One of the things about Nahla that impressed me tremendously (ladies, take notes!) was that, on the very day she was visiting me, she had also set a time to meet some of her friends in a park to do slacklining. She didn’t say “Oh, I have an important first date today, so I’m not going to meet anyone else!” She just asked me to come pick her up after she’s done playing with her friends. That’s also a nature of love; it’s not exclusive. It doesn’t exclude others so it can just concentrate on one soul! This was her nature. She seemed to always stay open and present to everybody, at the same time.

On our second day, we visited a few places, but ended up missing the fare we were planning to go to in Venice Beach. But we did have a deep moment while having coffee at Intelligentsia Coffee on Abbot Kinney Blvd. There she shared with me how her dad had died with a heart attack when she was a teenager, while in her arms. I was in tears looking to her eyes. I noticed that she immediately turned her attention to me, responding with a deep love and appreciation for my listening to her. I shared with her that my dad had died also, when I was two years old.

Only a day and half spent together, I felt like we had already experienced laughter and sadness, pleasure and pain together. A deep bond was already between us.

Like a classic LA love story, that evening I found myself waving her goodbye, tears running through my face, as I stood on the train platform in the Union Station. Despite my still present disbelief, yes, these two days had really happened!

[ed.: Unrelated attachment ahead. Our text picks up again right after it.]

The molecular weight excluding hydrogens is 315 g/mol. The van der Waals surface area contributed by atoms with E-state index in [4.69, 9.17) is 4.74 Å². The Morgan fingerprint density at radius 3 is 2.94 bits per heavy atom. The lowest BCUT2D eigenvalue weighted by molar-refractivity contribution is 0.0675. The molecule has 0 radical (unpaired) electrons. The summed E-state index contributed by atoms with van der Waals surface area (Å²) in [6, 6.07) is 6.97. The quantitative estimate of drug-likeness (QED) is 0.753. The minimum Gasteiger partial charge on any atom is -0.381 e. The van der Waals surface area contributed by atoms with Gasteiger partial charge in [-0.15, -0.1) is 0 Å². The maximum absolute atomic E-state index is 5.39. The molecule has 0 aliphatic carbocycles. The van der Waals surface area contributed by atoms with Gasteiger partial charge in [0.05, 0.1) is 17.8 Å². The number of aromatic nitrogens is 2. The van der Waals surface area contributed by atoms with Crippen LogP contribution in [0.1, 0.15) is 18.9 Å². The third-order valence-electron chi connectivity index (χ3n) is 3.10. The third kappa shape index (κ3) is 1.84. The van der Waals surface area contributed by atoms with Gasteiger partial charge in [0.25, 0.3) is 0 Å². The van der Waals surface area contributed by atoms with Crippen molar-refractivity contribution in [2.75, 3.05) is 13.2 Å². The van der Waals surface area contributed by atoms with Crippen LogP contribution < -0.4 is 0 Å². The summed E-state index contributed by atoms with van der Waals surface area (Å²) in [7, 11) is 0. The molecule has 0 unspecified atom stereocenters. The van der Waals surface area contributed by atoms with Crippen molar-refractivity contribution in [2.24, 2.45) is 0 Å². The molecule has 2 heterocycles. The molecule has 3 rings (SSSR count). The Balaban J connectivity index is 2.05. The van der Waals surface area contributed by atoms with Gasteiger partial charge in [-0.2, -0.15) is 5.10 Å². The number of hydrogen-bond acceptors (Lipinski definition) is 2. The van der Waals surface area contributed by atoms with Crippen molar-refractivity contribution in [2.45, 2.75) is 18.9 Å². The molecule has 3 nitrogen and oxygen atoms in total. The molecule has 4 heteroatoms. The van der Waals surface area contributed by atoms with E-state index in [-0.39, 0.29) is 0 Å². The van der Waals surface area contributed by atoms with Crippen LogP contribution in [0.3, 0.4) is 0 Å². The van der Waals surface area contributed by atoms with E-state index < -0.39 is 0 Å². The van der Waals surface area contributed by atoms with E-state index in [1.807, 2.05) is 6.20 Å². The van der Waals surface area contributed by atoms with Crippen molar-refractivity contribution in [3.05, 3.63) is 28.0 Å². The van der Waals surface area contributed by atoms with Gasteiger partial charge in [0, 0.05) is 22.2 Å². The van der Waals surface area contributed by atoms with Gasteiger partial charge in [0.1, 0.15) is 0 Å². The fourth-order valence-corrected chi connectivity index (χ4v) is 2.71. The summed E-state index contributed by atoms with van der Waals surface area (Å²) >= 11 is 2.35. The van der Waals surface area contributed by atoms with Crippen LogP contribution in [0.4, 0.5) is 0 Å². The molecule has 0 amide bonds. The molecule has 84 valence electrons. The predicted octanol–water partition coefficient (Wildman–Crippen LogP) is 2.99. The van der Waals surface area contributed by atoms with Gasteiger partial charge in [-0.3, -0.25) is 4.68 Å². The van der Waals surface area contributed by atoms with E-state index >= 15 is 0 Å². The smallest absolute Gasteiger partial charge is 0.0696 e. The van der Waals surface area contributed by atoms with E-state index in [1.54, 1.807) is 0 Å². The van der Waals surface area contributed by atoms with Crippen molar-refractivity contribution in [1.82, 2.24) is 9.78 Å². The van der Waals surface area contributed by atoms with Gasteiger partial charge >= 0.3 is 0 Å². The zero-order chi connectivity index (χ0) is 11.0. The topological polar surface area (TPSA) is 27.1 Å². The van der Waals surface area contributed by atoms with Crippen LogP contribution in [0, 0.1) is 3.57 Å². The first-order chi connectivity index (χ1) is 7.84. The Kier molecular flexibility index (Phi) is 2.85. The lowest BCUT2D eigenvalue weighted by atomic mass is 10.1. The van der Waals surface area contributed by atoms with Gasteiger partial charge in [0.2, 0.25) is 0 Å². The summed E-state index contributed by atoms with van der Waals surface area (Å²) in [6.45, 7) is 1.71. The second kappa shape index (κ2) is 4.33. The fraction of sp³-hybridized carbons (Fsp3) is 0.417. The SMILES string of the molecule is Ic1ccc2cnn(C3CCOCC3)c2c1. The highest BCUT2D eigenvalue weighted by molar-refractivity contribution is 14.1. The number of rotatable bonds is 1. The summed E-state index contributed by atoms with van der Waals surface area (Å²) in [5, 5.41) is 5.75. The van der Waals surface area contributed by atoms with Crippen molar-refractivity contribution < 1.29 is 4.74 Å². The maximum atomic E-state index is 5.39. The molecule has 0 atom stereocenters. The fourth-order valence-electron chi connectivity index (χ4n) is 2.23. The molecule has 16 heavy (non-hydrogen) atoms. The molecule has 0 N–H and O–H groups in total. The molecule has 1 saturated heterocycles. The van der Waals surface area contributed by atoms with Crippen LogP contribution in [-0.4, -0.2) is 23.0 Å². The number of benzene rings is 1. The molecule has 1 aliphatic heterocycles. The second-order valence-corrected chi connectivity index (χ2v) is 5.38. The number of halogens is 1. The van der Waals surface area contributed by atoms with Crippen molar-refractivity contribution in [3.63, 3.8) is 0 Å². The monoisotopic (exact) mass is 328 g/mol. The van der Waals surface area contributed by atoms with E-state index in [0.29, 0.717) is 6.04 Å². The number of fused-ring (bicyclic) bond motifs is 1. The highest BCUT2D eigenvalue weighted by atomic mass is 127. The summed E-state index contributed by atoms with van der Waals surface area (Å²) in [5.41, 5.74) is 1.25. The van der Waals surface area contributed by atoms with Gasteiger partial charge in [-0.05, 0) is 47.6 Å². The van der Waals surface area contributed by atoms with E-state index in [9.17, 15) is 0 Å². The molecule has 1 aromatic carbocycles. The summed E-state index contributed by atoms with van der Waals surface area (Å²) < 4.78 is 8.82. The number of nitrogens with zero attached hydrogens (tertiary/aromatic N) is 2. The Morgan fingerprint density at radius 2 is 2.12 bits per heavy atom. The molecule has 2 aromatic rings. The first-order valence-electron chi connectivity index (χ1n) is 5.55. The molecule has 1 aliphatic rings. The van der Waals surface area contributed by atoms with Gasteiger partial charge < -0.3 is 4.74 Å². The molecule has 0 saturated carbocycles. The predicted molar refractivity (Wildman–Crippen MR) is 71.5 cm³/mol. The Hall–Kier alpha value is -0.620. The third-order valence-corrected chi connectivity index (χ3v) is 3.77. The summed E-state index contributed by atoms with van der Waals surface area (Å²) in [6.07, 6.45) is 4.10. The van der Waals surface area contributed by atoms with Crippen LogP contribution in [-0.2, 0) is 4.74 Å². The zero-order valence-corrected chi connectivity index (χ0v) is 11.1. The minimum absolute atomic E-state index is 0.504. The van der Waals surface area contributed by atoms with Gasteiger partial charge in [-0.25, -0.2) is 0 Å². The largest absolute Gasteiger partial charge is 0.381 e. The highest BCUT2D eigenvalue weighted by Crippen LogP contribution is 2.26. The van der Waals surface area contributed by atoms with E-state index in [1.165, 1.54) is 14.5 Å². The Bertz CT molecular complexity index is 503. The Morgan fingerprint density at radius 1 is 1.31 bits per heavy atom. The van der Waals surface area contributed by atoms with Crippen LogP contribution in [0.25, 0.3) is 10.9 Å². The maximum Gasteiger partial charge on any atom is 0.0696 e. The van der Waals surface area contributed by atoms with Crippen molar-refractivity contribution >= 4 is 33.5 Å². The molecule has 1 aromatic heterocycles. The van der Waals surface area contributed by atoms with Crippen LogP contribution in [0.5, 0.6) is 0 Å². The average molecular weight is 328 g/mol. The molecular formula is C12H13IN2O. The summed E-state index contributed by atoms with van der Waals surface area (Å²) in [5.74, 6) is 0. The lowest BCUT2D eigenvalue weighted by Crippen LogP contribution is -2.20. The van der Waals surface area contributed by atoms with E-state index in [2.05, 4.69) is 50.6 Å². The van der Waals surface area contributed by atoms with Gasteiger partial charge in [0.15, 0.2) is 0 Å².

Part 8:    Sweet Little Memories

We were attending schools in different cities, a couple of hours away, so we only had weekends or occasionally some evenings in the middle of the week to spend together. This was all just happening too fast and I was finding it hard to switch gears from all I was used to, my mental school-work, to fully enjoy our romance while we got together.

Yet there were occasional moments when we did have a spark in the present moment. One time, as we were sitting in a diner somewhere in Irvine, I look deeply into her eyes and said “I want to do crazy things with you.” Her usual smile doubled in length as she told me, child-like, “I like it when you tell me you want to do crazy things with me.” I felt as if I was given the whole world to see her feeling happy from something I had said. Did we do crazy things? Not much, maybe a few. Certainly not enough… not enough.

In the beginning there were so many moments of disbelief for me over what was blossoming. I remember she was telling me about the time after we had first met, in the local computer science seminar, when I had forgotten to even exchange our contact information. She told me that she had found my personal web page and would often visit it to “look at my dreamy photo.” I remember, as I was hearing this, thinking “is she visually impaired or high or something?” I’m trying to be funny here of course. I would never think about her that way. But I was somewhat in shock; I just never imagined my looks being desirable for some girl, and certainly not used to hearing flattering things like that from any girl.

A few times she would bring up, and jokingly protest, my initial coldness towards her. I tried to explain my cynical and conservative behavior due to past experiences. I couldn’t quite tell if she was satisfied with my responses though.

Nonetheless our relationship was quickly deepening. It was magical. Once we snapped some photos as we were sitting in the patio of a local organic grocery store, as the sun was setting. Looking at the pictures, I was astounded to see we both appeared to be literally glowing, with eyes filled with serene joy.

Then she took me to a national park somewhere nearby her campus. We were playful. I remember being a party pooper as she would go to kiss me with others around. I would feel embarrassed to just respond with her same carefree spirit. But gradually I did become comfortable to be with her that way.